MARFA

The computer code MARFA (Migration Analysis for Radionuclides in the FAr field) uses an extremely efficient particle-based Monte Carlo method to simulate the transport of radionuclides in fractured rock systems. The algorithm uses non-interacting particles to represent packets of radionuclide mass. These particles are moved through the system according to rules that mimic the underlying physical transport and retention processes. In contrast to the conventional random walk particle tracking algorithm, which use a specified time step and random spatial displacement, the MARFA algorithms use a fixed spatial displacement and a random transit time for the displacement. The use of a fixed spatial displacement makes the code extremely robust and computationally efficient.

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Descripción

The computer code MARFA (Migration Analysis for Radionuclides in the FAr field) uses an extremely efficient particle-based Monte Carlo method to simulate the transport of radionuclides in fractured rock systems. The algorithm uses non-interacting particles to represent packets of radionuclide mass. These particles are moved through the system according to rules that mimic the underlying physical transport and retention processes. In contrast to the conventional random walk particle tracking algorithm, which use a specified time step and random spatial displacement, the MARFA algorithms use a fixed spatial displacement and a random transit time for the displacement. The use of a fixed spatial displacement makes the code extremely robust and computationally efficient.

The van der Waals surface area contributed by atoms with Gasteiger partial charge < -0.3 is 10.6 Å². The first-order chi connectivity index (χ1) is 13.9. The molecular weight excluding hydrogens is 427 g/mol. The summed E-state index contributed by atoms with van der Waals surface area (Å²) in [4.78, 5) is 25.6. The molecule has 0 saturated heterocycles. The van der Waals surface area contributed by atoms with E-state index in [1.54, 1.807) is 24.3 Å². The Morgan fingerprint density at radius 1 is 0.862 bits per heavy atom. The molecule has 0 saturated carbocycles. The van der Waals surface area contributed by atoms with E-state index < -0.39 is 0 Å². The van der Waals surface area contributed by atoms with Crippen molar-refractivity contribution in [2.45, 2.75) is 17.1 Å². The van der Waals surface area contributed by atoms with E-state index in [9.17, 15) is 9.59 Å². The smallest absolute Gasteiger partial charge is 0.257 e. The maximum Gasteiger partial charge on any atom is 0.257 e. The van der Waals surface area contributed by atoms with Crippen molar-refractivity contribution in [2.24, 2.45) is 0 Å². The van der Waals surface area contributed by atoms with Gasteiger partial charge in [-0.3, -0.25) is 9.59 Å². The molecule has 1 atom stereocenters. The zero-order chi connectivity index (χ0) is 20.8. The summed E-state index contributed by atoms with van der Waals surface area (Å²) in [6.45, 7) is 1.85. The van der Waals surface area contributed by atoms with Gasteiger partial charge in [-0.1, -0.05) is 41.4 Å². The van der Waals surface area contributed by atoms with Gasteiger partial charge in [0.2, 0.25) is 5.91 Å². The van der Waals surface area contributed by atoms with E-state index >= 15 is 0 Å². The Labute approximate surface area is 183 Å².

The physical processes represented in MARFA include advection, longitudinal dispersion, Fickian diffusion into an infinite or finite rock matrix, equilibrium sorption, decay, and in-growth. Because the algorithm uses non-interacting particles, the transport and retention processes are limited to those that depend linearly on radionuclide concentration. Multiple non-branching decay chains of arbitrary length are supported, as is full heterogeneity in the transport and retention properties.

Two variants of the code are provided. These two versions differ in how particles are routed through the computational domain.

In MARFA Static Path (SP) transport is assumed to occur along a set of trajectories or pathways that originate at radionuclide source locations. The trajectories are intended to represent the movement of hypothetical, advectively transported groundwater tracers and are typically calculated by streamline tracing using a numerically computed flow field. The groundwater velocity and retention properties along each pathway may change in time, but the pathway trajectories are fixed.

MARFA Node Routing (NR) allows the transport effects of changing flow directions to be represented by abandoning the fixed pathways and performing node routing within MARFA. MARFA NR has been frozen to version 4.2 and will no longer be updated. An on-going project is focused on the development of a new version of MARFA (MARFA DFN) tightly integrated to a Discrete Fracture Network (DFN) code.